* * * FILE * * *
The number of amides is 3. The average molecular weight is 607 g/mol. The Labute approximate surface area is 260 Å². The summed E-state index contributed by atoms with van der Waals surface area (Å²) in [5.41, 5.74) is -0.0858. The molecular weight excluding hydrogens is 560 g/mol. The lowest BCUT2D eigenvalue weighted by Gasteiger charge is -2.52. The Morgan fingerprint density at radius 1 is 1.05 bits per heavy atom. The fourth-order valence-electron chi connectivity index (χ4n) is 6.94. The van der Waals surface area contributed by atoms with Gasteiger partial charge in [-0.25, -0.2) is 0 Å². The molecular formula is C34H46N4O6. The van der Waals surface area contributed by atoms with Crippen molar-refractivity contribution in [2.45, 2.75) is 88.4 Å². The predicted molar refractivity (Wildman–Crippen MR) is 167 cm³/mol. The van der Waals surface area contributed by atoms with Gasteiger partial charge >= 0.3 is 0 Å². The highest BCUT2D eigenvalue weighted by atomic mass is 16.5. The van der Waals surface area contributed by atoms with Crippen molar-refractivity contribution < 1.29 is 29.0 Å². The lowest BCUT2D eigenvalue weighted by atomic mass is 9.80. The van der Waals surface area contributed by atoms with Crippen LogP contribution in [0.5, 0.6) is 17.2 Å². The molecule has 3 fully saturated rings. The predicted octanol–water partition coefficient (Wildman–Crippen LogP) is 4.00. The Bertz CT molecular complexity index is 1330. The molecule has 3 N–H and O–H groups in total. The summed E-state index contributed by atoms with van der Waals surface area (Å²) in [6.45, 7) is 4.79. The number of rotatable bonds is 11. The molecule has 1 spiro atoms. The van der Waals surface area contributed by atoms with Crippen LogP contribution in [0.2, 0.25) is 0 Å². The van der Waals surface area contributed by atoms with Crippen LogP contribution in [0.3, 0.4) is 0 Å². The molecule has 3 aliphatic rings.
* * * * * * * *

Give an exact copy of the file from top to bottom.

The number of amides is 3. The average molecular weight is 607 g/mol. The Labute approximate surface area is 260 Å². The summed E-state index contributed by atoms with van der Waals surface area (Å²) in [5.41, 5.74) is -0.0858. The molecular weight excluding hydrogens is 560 g/mol. The lowest BCUT2D eigenvalue weighted by Gasteiger charge is -2.52. The Morgan fingerprint density at radius 1 is 1.05 bits per heavy atom. The fourth-order valence-electron chi connectivity index (χ4n) is 6.94. The van der Waals surface area contributed by atoms with Gasteiger partial charge in [-0.25, -0.2) is 0 Å². The molecular formula is C34H46N4O6. The van der Waals surface area contributed by atoms with Crippen molar-refractivity contribution in [2.45, 2.75) is 88.4 Å². The predicted molar refractivity (Wildman–Crippen MR) is 167 cm³/mol. The van der Waals surface area contributed by atoms with Gasteiger partial charge >= 0.3 is 0 Å². The highest BCUT2D eigenvalue weighted by atomic mass is 16.5. The van der Waals surface area contributed by atoms with Crippen molar-refractivity contribution < 1.29 is 29.0 Å². The lowest BCUT2D eigenvalue weighted by atomic mass is 9.80. The van der Waals surface area contributed by atoms with Crippen LogP contribution in [0.5, 0.6) is 17.2 Å². The molecule has 3 fully saturated rings. The predicted octanol–water partition coefficient (Wildman–Crippen LogP) is 4.00. The Bertz CT molecular complexity index is 1330. The molecule has 3 N–H and O–H groups in total. The summed E-state index contributed by atoms with van der Waals surface area (Å²) in [6.45, 7) is 4.79. The number of rotatable bonds is 11. The molecule has 1 spiro atoms. The van der Waals surface area contributed by atoms with Crippen LogP contribution in [0.2, 0.25) is 0 Å². The van der Waals surface area contributed by atoms with Crippen LogP contribution in [0.3, 0.4) is 0 Å². The molecule has 3 aliphatic rings.